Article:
For a commutative and unitary ring $R$ and an ideal $I$ of $R$, suppose that $\mathrm{Id}(I)$ is the ideal of $R$ generated by idempotent elements of $I$. It is well-known that $\mathrm{Nil}(R)=\bigcap_{P\in \mathrm{Spec}(R)} P$ is the set of all nilpotent elements of $R$, and if $e^2=e\in \mathrm{Nil}(R)$, then $e$ must be zero element. Now I want to know if the following is true:

$$\bigcap_{P\in \mathrm{Spec}(R)} \mathrm{Id}(P)=\{0\}.$$


Yes, this is true. Note that if $f\in\mathrm{Id}(P)$, then there exists an idempotent $e\in P$ such that $ef=f$ (since an ideal generated by finitely many idempotents is generated by a single idempotent). The vanishing set of $e$ is then a clopen subset $U\subseteq\operatorname{Spec} R$ such that the restriction of $f$ to $U$ is $0$. So if $f\in\mathrm{Id}(P)$ for all $P$, every point of $\operatorname{Spec} R$ has an open neighborhood on which $f$ restricts to $0$. Since $\mathcal{O}_{\operatorname{Spec} R}$ is a sheaf, this implies $f=0$ as a global section of $\mathcal{O}_{\operatorname{Spec} R}$, i.e., as an element of $R$.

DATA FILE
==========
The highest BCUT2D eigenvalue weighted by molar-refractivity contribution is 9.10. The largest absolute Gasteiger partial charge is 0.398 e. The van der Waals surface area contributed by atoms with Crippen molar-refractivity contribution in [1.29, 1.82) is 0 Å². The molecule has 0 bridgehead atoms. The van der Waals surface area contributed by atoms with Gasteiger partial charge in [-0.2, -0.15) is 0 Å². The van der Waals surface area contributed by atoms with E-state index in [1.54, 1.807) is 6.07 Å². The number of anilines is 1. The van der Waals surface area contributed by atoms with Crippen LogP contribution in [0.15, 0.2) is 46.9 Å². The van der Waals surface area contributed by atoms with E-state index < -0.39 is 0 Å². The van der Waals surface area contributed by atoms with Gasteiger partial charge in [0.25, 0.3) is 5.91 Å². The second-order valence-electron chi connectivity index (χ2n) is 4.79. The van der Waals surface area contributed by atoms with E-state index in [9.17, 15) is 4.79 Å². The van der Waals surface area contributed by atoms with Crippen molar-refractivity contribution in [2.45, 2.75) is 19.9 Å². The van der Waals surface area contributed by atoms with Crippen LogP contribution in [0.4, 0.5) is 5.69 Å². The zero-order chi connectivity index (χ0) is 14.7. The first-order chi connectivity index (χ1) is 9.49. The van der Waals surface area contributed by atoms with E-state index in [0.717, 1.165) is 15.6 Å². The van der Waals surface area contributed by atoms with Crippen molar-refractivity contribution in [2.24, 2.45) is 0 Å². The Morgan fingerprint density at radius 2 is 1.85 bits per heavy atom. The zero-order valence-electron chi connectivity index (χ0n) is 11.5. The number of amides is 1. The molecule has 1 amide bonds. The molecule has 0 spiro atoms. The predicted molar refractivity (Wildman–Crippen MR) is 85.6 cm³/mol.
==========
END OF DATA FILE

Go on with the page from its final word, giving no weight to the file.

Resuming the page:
Or if you prefer to state it in algebraic language, the annihilator of $f$ cannot be contained in any prime ideal, since for any $P$ the argument above gives an idempotent $1-e\not\in P$ that annihilates $f$. So the annihilator of $f$ must be all of $R$, and hence $f=0$.

  • 1
    $\begingroup$ Amazing answer! The argument shows that the intersection of the $\text{Id}(\mathfrak m)$, $\mathfrak m$ maximal, vanishes already. $\endgroup$ – Pierre-Yves Gaillard May 8 '17 at 1:17

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